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Humboldt-Universität zu Berlin - Mathematisch-Naturwissen­schaft­liche Fakultät - International Research Training Group 1740

S Ruschel and S Yanchuk (2017)

Chaotic bursting in semiconductor lasers

Chaos: An Interdisciplinary Journal of Nonlinear Science, 27(11):114313.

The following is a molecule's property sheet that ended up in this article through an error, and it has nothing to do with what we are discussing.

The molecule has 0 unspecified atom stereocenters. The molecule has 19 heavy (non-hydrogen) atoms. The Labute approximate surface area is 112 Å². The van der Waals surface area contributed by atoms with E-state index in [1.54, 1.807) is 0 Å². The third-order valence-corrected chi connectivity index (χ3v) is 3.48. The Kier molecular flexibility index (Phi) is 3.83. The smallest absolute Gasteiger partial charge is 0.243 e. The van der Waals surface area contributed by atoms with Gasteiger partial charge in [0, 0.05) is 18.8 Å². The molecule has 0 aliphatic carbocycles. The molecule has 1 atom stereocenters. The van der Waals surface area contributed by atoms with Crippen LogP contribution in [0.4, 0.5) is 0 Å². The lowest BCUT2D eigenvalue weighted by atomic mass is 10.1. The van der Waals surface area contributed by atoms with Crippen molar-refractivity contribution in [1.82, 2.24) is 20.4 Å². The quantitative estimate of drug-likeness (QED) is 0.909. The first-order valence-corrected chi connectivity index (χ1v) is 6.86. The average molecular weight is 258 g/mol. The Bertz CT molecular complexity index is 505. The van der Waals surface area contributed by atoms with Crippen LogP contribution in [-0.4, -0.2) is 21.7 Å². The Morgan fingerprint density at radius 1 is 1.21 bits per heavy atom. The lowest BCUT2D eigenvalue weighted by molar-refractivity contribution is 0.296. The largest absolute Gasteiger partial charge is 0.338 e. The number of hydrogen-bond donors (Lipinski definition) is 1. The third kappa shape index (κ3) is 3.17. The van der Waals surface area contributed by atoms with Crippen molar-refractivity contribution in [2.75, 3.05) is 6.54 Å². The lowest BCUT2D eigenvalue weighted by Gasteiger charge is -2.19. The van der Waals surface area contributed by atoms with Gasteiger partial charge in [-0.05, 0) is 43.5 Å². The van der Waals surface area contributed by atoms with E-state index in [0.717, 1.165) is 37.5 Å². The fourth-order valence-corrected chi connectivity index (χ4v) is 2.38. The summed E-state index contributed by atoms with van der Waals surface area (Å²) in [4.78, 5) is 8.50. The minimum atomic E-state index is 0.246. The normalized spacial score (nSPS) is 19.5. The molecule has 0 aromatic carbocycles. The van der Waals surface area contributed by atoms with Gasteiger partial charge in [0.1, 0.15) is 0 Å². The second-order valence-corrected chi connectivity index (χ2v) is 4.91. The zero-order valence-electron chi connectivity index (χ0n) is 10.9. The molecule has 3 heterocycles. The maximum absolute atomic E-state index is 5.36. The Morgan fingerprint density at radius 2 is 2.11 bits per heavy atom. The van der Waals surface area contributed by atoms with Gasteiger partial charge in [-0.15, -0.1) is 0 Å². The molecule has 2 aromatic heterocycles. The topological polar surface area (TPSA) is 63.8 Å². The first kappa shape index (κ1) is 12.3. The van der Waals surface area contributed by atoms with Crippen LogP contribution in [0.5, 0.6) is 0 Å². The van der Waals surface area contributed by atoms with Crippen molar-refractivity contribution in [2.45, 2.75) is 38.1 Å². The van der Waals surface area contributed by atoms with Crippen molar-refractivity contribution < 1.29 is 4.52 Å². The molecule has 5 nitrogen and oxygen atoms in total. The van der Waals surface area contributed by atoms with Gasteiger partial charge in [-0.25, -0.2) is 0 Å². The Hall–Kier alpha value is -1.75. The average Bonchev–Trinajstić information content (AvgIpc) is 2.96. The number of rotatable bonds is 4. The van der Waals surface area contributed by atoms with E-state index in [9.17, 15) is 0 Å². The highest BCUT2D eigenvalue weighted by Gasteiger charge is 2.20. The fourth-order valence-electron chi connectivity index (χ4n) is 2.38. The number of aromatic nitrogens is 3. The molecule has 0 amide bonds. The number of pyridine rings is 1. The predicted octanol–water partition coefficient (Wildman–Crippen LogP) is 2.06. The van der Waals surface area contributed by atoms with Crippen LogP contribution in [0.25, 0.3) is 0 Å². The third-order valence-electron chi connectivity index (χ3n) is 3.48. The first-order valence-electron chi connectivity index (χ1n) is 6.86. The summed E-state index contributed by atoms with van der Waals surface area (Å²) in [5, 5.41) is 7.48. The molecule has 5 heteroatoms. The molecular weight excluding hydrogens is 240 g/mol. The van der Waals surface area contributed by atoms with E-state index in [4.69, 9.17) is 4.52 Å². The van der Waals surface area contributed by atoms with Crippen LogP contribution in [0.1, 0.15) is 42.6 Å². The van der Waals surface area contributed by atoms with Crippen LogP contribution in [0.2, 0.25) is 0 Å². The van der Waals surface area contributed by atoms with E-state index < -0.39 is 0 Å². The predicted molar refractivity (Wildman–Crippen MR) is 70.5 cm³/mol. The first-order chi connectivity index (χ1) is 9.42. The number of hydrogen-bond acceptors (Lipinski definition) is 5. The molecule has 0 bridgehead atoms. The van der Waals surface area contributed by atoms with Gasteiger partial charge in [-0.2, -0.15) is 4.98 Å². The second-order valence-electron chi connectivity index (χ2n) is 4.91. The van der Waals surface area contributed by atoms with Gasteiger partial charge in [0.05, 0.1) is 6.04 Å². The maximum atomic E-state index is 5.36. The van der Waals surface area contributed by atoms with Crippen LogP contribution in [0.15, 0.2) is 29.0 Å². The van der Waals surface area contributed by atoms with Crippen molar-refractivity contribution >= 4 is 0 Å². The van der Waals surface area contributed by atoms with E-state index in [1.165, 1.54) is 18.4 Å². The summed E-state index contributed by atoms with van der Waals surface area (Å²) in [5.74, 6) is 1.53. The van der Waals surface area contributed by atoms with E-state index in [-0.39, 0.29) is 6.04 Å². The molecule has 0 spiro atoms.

We investigate the dynamic mechanisms for low frequency fluctuations in semiconductor lasers subjected to delayed optical feedback, using the Lang–Kobayashi model. This system of delay differential equations displays pronounced envelope dynamics, ranging from erratic, so called low frequency fluctuations to regular pulse packages, if the time scales of fast oscillations and envelope dynamics are well separated. We investigate the parameter regions where low frequency fluctuations occur and compute their Lyapunov spectra. Using the geometric singular perturbation theory, we study this intermittent chaotic behavior and characterize these solutions as bursting slow-fast oscillations. The regime of low frequency fluctuations (LFFs) is one of the most intriguing dynamical phenomena observed in semiconductor lasers with delayed feedback. This regime is characterized by chaotic fluctuations of the optical amplitude, which are interrupted by irregular amplitude dropouts occurring on a much slower timescale than the amplitude oscillations. In the last decade, a series of theoretical studies have investigated this phenomenon and discovered several important aspects of LFFs. In particular, the time-delayed feedback and timescale separation between the photon and carrier dynamics appear to be important ingredients for the appearance of LFFs. Also, the stationary lasing modes, so called external cavity modes, are shown to be related to the creation of the LFF attractor. In this work, we describe LFFs as well as other more regular solutions, so-called regular pulse packages (RPPs), as bursting slow-fast oscillations. We show that they, being weakly chaotic, are precursors of strong chaos in the system. In addition, we thoroughly investigate the parameter regions, where LFFs and RPPs occur.